Try to simplify that.

The first thing that will help you to think in another strategy is: caught many exceptions is very similar to the use of checked exceptions from Java (sorry, I'm not C++ developer). This is not good for many reasons so I always try to not use them, and your hierarchy exception strategy remembers me a lot of that.

So, I recommend you another and flexible strategy: use unchecked exceptions and code errors.

Per example, see this Java code:

public class SystemErrorCode implements ErrorCode {


    private final int number;

    private ErrorCode(int number) {
        this.number = number;

    public int getNumber() {
        return number;

And your unique exception:

public class SystemException extends RuntimeException {

    private ErrorCode errorCode;

    public SystemException(ErrorCode errorCode) {
        this.errorCode = errorCode;


This strategy I found on this link and you can find the Java implementation here, where you can see more details about it, because the code above is simplified.

As you need to separate the different exceptions among "client" and "another server" applications, you can have multiple error code classes implementing the interface ErrorCode.

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    Note that the question is tagged "C++". – Sjoerd Jan 26 at 11:43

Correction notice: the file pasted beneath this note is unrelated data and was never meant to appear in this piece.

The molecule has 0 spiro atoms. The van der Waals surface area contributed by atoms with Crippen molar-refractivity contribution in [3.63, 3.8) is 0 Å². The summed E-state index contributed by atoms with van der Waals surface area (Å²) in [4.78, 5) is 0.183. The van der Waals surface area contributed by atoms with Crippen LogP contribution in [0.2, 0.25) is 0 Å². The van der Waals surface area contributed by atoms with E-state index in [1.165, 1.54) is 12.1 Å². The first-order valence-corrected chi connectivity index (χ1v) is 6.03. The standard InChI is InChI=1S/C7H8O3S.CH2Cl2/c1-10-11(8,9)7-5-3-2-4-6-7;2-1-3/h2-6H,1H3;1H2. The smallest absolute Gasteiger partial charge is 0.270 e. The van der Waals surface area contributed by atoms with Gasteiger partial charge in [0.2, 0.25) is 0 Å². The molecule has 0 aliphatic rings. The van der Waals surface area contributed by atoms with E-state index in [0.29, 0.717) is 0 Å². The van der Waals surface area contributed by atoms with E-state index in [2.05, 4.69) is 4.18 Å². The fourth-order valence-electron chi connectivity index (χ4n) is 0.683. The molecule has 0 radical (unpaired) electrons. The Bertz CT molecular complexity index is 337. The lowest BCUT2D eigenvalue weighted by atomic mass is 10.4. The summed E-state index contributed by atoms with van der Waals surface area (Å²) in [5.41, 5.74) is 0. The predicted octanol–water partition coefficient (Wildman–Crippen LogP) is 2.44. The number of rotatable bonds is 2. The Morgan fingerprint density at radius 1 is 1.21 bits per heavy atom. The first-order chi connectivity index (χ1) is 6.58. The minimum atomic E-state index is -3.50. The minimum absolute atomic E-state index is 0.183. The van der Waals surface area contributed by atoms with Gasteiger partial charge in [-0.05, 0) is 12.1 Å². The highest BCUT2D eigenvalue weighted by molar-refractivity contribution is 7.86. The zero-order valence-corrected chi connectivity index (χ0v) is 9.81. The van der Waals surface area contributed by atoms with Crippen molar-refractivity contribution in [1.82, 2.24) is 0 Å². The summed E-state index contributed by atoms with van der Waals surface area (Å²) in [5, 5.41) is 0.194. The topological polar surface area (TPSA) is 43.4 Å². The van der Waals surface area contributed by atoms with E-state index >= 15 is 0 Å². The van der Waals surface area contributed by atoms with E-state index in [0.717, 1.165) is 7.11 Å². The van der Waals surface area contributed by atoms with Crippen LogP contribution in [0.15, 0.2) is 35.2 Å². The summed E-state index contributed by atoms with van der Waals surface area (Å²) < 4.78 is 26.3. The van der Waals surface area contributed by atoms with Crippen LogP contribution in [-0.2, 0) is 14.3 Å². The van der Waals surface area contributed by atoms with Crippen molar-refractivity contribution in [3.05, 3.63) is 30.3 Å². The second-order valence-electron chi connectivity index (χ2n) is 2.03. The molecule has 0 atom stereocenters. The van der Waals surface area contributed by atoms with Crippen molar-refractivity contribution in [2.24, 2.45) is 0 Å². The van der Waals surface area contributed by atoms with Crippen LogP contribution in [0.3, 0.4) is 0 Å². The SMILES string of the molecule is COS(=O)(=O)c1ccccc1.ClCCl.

• I edited to adapt the idea. – Dherik Jan 31 at 15:26

Exceptions are unrestricted gotos and must be used with care. The best strategy for them is to restrict them. The calling function must handle all the exceptions thrown by the functions it calls or the program dies. Only the calling function has the correct context for handling the exception. Having functions further up the call tree handle them are unrestricted gotos.

Exceptions are not errors. They occur when circumstances prevent the program from completing one branch of the code and indicate another branch for it to follow.

Exceptions must be in the context of the called function. For example: a function that solve quadratic equations. It must handle two exceptions: division_by_zero and square_root_of_negative_number. But these exceptions do not make sense for functions calling this quadratic-equation solver. They happen because of the method used to solve equations and simply rethrowing them exposes the internals and breaks encapsulation. Instead, division_by_zero should be rethrown as not_quadratic and square_root_of_negative_number and no_real_roots.

There is no need for a hierarchy of exceptions. An enum of the exceptions (which identifies them) thrown by a function is sufficient because the calling function must handle them. Allowing them to process up the call tree is an out-of-context (unrestricted) goto.